Spring 2017 eNewsletter

Featured Research

Invasive Hitchhikers: Catching a Ride on Lake Currents

The ecological and economic damage caused by aquatic invasive species (AIS) in the Great Lakes has placed a spotlight on the critical need for AIS prevention and control strategies. While preventing new non-native species introductions is the ultimate goal, even the best prevention efforts will never be 100% effective. Thus, managers are faced with developing responses to new invasions. Eradication of non-native populations before they establish and spread is the ideal outcome, but in many cases a safe and effective tool to control invaders does not exist. Instead, managers must implement techniques to slow the spread of AIS, making the ability to predict where species will establish and spread a valuable component of AIS management frameworks.

A research team led by Drs. Dima Beletsky (CIGLR), Raisa Beletsky (CIGLR), and Ed Rutherford (NOAA GLERL) collaborated on a project to predict the potential spread of AIS by lake currents in the Great Lakes. Their predictions focused on two species (Figure 1). Eurasian ruffe is a fish native to northern Europe and Asia that has invaded Lake Superior and northern Lake Michigan, and has characteristics similar to other fish identified as Great Lakes invaders. Golden mussel is native to China and has not yet entered the Great Lakes, but has been identified as a potential Great Lakes invader because of similarities to zebra and quagga mussels and its current take-over of South American waterways.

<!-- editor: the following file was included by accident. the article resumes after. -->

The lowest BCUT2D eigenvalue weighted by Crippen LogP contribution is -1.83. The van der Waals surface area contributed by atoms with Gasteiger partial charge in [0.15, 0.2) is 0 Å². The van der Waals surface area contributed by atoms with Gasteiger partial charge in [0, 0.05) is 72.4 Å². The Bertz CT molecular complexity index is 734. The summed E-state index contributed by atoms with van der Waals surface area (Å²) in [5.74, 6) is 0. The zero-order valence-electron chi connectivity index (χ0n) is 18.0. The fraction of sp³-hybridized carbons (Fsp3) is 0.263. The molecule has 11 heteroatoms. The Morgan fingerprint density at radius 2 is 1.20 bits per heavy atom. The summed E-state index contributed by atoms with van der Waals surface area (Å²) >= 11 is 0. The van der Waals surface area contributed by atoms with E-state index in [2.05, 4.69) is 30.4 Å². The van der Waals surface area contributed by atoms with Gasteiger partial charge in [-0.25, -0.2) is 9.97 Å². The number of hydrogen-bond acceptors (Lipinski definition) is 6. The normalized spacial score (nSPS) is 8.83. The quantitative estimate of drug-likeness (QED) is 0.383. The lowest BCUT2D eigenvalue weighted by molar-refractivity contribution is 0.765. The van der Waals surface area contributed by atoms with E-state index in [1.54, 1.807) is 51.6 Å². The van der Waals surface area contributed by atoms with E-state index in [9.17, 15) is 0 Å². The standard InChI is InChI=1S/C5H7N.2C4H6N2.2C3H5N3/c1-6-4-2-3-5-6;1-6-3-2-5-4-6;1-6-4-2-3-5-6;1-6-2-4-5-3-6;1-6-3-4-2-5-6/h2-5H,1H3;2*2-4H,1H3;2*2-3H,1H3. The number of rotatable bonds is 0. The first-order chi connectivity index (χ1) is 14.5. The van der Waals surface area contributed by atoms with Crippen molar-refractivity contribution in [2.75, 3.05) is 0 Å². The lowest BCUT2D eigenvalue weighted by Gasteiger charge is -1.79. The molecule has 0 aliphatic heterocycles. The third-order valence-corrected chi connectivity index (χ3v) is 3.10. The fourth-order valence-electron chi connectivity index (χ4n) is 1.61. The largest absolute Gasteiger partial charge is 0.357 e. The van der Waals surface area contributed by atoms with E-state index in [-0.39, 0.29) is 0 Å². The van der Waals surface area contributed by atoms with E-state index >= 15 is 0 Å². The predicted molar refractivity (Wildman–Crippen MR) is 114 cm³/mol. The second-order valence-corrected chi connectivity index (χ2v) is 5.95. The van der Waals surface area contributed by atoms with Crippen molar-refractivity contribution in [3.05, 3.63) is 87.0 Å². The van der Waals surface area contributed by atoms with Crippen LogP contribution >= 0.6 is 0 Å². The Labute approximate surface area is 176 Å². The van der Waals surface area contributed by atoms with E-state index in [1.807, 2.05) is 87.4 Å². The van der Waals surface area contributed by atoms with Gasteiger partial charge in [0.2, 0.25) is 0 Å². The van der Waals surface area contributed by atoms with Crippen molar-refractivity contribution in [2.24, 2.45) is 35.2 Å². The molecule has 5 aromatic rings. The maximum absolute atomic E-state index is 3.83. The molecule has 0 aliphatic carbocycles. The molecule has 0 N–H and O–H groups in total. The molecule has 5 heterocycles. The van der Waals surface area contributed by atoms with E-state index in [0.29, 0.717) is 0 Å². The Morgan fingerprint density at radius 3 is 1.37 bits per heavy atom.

Figure 1: Golden mussel (left; Limnoperna fortunei) and Eurasian ruffe (right; Gymnocephalus cernua).

Using a computer model, the team predicted the dispersal of Eurasian ruffe and golden mussel larvae (i.e., very young stage) by currents in Lakes Michigan and Erie. They focused on modeling dispersal from major tributaries and ports that are most susceptible to invasion due to their high recreational traffic and commercial use. Results from these models showed that larval transport by lake currents is an important AIS dispersal mechanism in the Great Lakes. Depending on release location, larvae had the potential to travel distances ranging from half a mile to well beyond 10 miles (in some cases 60-120 miles, depending on species) while drifting in the current for 2-3 weeks. The model also suggested that Eurasian ruffe and golden mussel spread shorter distances when released from nearshore locations (i.e., rivers and ports) than when released from the offshore sites, and that golden mussel would disperse farther than Eurasian ruffe.

This AIS dispersal model emphasizes the importance of effective AIS surveillance programs that maximize early detection of new introductions, before lake current dispersal obviates containment and prevention of impacts.

About the Project

The project team included experts in lake hydrodynamics, fish biology, and ecology from CIGLR (Dima Beletsky, Raisa Beletsky), NOAA GLERL (Ed Rutherford), University of Toledo Lake Erie Center (Jennifer Sieracki, Johathan Bossenbroek), The Nature Conservancy (Lindsay Chadderton, Gust Annis), and University of Notre Dame (Marion Wittmann, David Lodge). Funding for this research was provided by EPA GLRI through the NOAA Center for Sponsored Coastal Ocean Research, with additional funding from the University of Michigan Water Center and the National Science Foundation (NSF).

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